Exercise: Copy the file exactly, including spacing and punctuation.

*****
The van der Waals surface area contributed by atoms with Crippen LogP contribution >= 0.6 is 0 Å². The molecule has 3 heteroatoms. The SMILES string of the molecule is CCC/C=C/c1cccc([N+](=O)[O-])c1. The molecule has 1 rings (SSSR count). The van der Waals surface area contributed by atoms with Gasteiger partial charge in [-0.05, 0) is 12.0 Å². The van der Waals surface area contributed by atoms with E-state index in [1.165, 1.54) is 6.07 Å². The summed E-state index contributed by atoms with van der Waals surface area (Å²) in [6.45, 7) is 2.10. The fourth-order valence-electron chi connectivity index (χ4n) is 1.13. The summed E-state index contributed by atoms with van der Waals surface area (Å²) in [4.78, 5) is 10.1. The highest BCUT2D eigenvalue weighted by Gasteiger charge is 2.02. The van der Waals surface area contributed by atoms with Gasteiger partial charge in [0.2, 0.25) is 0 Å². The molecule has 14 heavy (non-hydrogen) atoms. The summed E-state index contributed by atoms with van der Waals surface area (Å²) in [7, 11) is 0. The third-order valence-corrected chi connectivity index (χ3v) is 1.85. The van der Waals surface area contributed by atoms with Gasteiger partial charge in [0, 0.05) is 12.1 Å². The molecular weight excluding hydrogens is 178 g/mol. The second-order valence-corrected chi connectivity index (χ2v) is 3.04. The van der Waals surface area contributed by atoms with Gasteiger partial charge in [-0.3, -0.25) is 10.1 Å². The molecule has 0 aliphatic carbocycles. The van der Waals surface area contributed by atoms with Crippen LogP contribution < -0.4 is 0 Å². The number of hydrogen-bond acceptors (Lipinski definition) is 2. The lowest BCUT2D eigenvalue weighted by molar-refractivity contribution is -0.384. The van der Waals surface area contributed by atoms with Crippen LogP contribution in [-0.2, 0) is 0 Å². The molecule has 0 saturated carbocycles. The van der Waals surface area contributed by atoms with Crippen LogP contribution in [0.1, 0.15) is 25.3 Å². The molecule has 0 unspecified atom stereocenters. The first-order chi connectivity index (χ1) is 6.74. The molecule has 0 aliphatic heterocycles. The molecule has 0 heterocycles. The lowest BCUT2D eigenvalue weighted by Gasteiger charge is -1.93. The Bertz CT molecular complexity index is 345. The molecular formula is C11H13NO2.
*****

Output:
The van der Waals surface area contributed by atoms with Crippen LogP contribution >= 0.6 is 0 Å². The molecule has 3 heteroatoms. The SMILES string of the molecule is CCC/C=C/c1cccc([N+](=O)[O-])c1. The molecule has 1 rings (SSSR count). The van der Waals surface area contributed by atoms with Gasteiger partial charge in [-0.05, 0) is 12.0 Å². The van der Waals surface area contributed by atoms with E-state index in [1.165, 1.54) is 6.07 Å². The summed E-state index contributed by atoms with van der Waals surface area (Å²) in [6.45, 7) is 2.10. The fourth-order valence-electron chi connectivity index (χ4n) is 1.13. The summed E-state index contributed by atoms with van der Waals surface area (Å²) in [4.78, 5) is 10.1. The highest BCUT2D eigenvalue weighted by Gasteiger charge is 2.02. The van der Waals surface area contributed by atoms with Gasteiger partial charge in [0.2, 0.25) is 0 Å². The molecule has 14 heavy (non-hydrogen) atoms. The summed E-state index contributed by atoms with van der Waals surface area (Å²) in [7, 11) is 0. The third-order valence-corrected chi connectivity index (χ3v) is 1.85. The van der Waals surface area contributed by atoms with Gasteiger partial charge in [0, 0.05) is 12.1 Å². The molecular weight excluding hydrogens is 178 g/mol. The second-order valence-corrected chi connectivity index (χ2v) is 3.04. The van der Waals surface area contributed by atoms with Gasteiger partial charge in [-0.3, -0.25) is 10.1 Å². The molecule has 0 aliphatic carbocycles. The van der Waals surface area contributed by atoms with Crippen LogP contribution < -0.4 is 0 Å². The number of hydrogen-bond acceptors (Lipinski definition) is 2. The lowest BCUT2D eigenvalue weighted by molar-refractivity contribution is -0.384. The van der Waals surface area contributed by atoms with Crippen LogP contribution in [-0.2, 0) is 0 Å². The molecule has 0 saturated carbocycles. The van der Waals surface area contributed by atoms with Crippen LogP contribution in [0.1, 0.15) is 25.3 Å². The molecule has 0 unspecified atom stereocenters. The first-order chi connectivity index (χ1) is 6.74. The molecule has 0 aliphatic heterocycles. The molecule has 0 heterocycles. The lowest BCUT2D eigenvalue weighted by Gasteiger charge is -1.93. The Bertz CT molecular complexity index is 345. The molecular formula is C11H13NO2.